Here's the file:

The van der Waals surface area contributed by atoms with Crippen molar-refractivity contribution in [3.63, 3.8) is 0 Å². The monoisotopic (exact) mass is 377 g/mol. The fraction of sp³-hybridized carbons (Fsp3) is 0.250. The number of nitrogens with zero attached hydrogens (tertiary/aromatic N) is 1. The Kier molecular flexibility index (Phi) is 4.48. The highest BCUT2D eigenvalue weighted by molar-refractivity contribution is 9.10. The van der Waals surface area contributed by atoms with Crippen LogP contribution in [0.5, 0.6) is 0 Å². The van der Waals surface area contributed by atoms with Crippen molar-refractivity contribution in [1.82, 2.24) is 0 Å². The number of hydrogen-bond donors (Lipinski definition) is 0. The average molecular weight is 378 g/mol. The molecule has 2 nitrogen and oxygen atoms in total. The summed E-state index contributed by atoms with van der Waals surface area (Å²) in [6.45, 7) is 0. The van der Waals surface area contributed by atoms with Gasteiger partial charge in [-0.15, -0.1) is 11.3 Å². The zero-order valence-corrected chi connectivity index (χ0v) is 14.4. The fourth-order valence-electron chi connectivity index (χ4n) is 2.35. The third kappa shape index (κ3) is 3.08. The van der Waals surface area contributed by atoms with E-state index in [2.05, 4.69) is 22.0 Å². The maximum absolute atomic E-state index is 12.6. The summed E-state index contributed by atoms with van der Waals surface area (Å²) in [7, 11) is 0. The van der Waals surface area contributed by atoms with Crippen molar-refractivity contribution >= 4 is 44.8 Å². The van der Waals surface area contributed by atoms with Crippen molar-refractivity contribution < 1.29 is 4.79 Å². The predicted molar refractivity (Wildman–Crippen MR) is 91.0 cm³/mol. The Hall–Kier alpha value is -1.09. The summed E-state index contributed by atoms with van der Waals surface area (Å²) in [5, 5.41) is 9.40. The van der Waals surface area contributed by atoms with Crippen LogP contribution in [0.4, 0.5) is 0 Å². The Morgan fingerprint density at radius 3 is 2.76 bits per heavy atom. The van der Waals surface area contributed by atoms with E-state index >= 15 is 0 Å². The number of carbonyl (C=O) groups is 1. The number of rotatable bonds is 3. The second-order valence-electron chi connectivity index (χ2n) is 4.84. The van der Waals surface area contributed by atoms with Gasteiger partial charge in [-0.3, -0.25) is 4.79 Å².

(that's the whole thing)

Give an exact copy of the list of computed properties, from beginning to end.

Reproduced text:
The van der Waals surface area contributed by atoms with Crippen molar-refractivity contribution in [3.63, 3.8) is 0 Å². The monoisotopic (exact) mass is 377 g/mol. The fraction of sp³-hybridized carbons (Fsp3) is 0.250. The number of nitrogens with zero attached hydrogens (tertiary/aromatic N) is 1. The Kier molecular flexibility index (Phi) is 4.48. The highest BCUT2D eigenvalue weighted by molar-refractivity contribution is 9.10. The van der Waals surface area contributed by atoms with Crippen LogP contribution in [0.5, 0.6) is 0 Å². The van der Waals surface area contributed by atoms with Crippen molar-refractivity contribution in [1.82, 2.24) is 0 Å². The number of hydrogen-bond donors (Lipinski definition) is 0. The average molecular weight is 378 g/mol. The molecule has 2 nitrogen and oxygen atoms in total. The summed E-state index contributed by atoms with van der Waals surface area (Å²) in [6.45, 7) is 0. The van der Waals surface area contributed by atoms with Gasteiger partial charge in [-0.15, -0.1) is 11.3 Å². The zero-order valence-corrected chi connectivity index (χ0v) is 14.4. The fourth-order valence-electron chi connectivity index (χ4n) is 2.35. The third kappa shape index (κ3) is 3.08. The van der Waals surface area contributed by atoms with E-state index in [2.05, 4.69) is 22.0 Å². The maximum absolute atomic E-state index is 12.6. The summed E-state index contributed by atoms with van der Waals surface area (Å²) in [7, 11) is 0. The van der Waals surface area contributed by atoms with Crippen molar-refractivity contribution >= 4 is 44.8 Å². The van der Waals surface area contributed by atoms with Crippen molar-refractivity contribution < 1.29 is 4.79 Å². The predicted molar refractivity (Wildman–Crippen MR) is 91.0 cm³/mol. The Hall–Kier alpha value is -1.09. The summed E-state index contributed by atoms with van der Waals surface area (Å²) in [5, 5.41) is 9.40. The van der Waals surface area contributed by atoms with Crippen LogP contribution in [0.4, 0.5) is 0 Å². The Morgan fingerprint density at radius 3 is 2.76 bits per heavy atom. The van der Waals surface area contributed by atoms with E-state index >= 15 is 0 Å². The number of carbonyl (C=O) groups is 1. The number of rotatable bonds is 3. The second-order valence-electron chi connectivity index (χ2n) is 4.84. The van der Waals surface area contributed by atoms with Gasteiger partial charge in [-0.3, -0.25) is 4.79 Å².